Using this graphic and referring to it is encouraged, and please use it in presentations, web pages, newspapers, blogs and reports.
For any form of publication, please include the link to this page and give the cartographer/designer credit (in this case Hugo Ahlenius, UNEP/GRID-Arendal)
Troëng, Sebastian and Carlos Drew. 2004. Money Talks: Economic Aspects of Marine Turtle Use and Conservation. Table 7. Gland, Switzerland: WWF-International. http://assets.panda.org/downloads/moneytalks.pdf (Accessed May 4, 2008)
Uploaded on Tuesday 21 Feb 2012
Money talks for turtles - conservation and economy
Hugo Ahlenius, UNEP/GRID-Arendal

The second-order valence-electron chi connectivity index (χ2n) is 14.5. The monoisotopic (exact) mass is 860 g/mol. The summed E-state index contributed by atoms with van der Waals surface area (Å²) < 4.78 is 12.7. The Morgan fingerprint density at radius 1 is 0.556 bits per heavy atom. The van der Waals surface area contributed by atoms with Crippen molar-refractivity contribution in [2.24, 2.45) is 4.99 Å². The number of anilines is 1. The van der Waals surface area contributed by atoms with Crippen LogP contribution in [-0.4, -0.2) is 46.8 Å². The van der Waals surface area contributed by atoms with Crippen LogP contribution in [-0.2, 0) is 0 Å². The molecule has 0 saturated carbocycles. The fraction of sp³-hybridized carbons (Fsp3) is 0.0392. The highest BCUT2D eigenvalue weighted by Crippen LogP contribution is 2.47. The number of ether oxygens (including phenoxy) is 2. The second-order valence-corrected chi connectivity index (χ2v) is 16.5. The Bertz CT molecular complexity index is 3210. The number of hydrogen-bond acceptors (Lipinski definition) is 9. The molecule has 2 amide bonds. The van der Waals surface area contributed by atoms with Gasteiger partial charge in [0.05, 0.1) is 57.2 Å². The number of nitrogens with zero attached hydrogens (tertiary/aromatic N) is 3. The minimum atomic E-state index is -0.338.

Marine turtles have been used for eggs, meat, shell, oil, leather or other products for 7000 years. Modern times have introduced another way for society to profit from these species - to generate economic income as a tourism attraction. Sound turtle management relies on local communities, which – as economic incentive - should receive a fair share of the revenues. In many cases, the bulk of the revenues from the local level end up elsewhere, even outside the country – through international tour operators, for instance. Nearly half of the gross revenue from tourism expenditure in Costa Rica remains outside the country. Potential tortoiseshell exports from Cuba to Japan, would add up to 70 per cent of revenue within the importing country.